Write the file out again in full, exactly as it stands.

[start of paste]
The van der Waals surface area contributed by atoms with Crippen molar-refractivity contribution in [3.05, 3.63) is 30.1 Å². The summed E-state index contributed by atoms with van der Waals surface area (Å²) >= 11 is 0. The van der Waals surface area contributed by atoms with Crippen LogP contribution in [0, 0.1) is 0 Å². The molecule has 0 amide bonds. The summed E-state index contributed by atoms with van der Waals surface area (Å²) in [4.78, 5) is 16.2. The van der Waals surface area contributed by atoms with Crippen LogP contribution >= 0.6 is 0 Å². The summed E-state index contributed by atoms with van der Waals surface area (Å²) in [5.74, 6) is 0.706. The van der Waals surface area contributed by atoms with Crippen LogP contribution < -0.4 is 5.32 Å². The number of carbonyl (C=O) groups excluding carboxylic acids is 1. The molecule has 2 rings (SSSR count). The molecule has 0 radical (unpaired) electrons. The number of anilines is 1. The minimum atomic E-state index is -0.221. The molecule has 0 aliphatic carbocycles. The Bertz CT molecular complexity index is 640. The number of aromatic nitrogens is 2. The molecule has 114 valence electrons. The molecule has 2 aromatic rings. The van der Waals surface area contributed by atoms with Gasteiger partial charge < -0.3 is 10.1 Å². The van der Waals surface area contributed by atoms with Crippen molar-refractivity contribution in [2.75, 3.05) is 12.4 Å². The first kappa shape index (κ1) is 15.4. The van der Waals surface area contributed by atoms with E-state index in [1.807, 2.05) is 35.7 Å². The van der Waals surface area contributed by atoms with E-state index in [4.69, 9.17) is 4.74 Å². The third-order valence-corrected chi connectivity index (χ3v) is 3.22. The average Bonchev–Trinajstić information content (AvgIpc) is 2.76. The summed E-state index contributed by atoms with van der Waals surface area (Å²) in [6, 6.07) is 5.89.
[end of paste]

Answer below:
The van der Waals surface area contributed by atoms with Crippen molar-refractivity contribution in [3.05, 3.63) is 30.1 Å². The summed E-state index contributed by atoms with van der Waals surface area (Å²) >= 11 is 0. The van der Waals surface area contributed by atoms with Crippen LogP contribution in [0, 0.1) is 0 Å². The molecule has 0 amide bonds. The summed E-state index contributed by atoms with van der Waals surface area (Å²) in [4.78, 5) is 16.2. The van der Waals surface area contributed by atoms with Crippen LogP contribution >= 0.6 is 0 Å². The summed E-state index contributed by atoms with van der Waals surface area (Å²) in [5.74, 6) is 0.706. The van der Waals surface area contributed by atoms with Crippen LogP contribution < -0.4 is 5.32 Å². The number of carbonyl (C=O) groups excluding carboxylic acids is 1. The molecule has 2 rings (SSSR count). The molecule has 0 radical (unpaired) electrons. The number of anilines is 1. The minimum atomic E-state index is -0.221. The molecule has 0 aliphatic carbocycles. The Bertz CT molecular complexity index is 640. The number of aromatic nitrogens is 2. The molecule has 114 valence electrons. The molecule has 2 aromatic rings. The van der Waals surface area contributed by atoms with Gasteiger partial charge < -0.3 is 10.1 Å². The van der Waals surface area contributed by atoms with Crippen molar-refractivity contribution in [2.75, 3.05) is 12.4 Å². The first kappa shape index (κ1) is 15.4. The van der Waals surface area contributed by atoms with E-state index in [1.807, 2.05) is 35.7 Å². The van der Waals surface area contributed by atoms with E-state index in [4.69, 9.17) is 4.74 Å². The third-order valence-corrected chi connectivity index (χ3v) is 3.22. The average Bonchev–Trinajstić information content (AvgIpc) is 2.76. The summed E-state index contributed by atoms with van der Waals surface area (Å²) in [6, 6.07) is 5.89.